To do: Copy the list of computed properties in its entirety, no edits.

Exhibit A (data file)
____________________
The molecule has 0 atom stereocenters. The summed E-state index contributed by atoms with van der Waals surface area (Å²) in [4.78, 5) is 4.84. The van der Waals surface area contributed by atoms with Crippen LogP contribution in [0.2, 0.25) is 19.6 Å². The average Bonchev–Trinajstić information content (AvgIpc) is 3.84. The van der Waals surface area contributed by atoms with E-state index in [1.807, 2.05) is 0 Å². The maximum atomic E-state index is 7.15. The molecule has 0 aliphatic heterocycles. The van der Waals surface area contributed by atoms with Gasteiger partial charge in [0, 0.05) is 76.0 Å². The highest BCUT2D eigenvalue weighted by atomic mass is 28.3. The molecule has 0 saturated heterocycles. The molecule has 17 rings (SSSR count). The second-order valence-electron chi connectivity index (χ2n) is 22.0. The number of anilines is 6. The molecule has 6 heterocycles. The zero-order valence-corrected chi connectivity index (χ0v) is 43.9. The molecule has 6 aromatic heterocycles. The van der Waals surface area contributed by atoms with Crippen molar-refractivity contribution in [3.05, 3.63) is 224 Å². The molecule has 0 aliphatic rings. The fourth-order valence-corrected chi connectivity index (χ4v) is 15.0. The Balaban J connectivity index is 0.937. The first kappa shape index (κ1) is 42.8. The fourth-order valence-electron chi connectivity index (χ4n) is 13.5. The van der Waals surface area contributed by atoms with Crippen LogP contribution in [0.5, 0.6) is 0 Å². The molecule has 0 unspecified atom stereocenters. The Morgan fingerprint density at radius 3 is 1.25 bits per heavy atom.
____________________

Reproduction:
The molecule has 0 atom stereocenters. The summed E-state index contributed by atoms with van der Waals surface area (Å²) in [4.78, 5) is 4.84. The van der Waals surface area contributed by atoms with Crippen LogP contribution in [0.2, 0.25) is 19.6 Å². The average Bonchev–Trinajstić information content (AvgIpc) is 3.84. The van der Waals surface area contributed by atoms with E-state index in [1.807, 2.05) is 0 Å². The maximum atomic E-state index is 7.15. The molecule has 0 aliphatic heterocycles. The van der Waals surface area contributed by atoms with Gasteiger partial charge in [0, 0.05) is 76.0 Å². The highest BCUT2D eigenvalue weighted by atomic mass is 28.3. The molecule has 0 saturated heterocycles. The molecule has 17 rings (SSSR count). The second-order valence-electron chi connectivity index (χ2n) is 22.0. The number of anilines is 6. The molecule has 6 heterocycles. The zero-order valence-corrected chi connectivity index (χ0v) is 43.9. The molecule has 6 aromatic heterocycles. The van der Waals surface area contributed by atoms with Crippen molar-refractivity contribution in [3.05, 3.63) is 224 Å². The molecule has 0 aliphatic rings. The fourth-order valence-corrected chi connectivity index (χ4v) is 15.0. The Balaban J connectivity index is 0.937. The first kappa shape index (κ1) is 42.8. The fourth-order valence-electron chi connectivity index (χ4n) is 13.5. The van der Waals surface area contributed by atoms with Crippen LogP contribution in [0.5, 0.6) is 0 Å². The molecule has 0 unspecified atom stereocenters. The Morgan fingerprint density at radius 3 is 1.25 bits per heavy atom.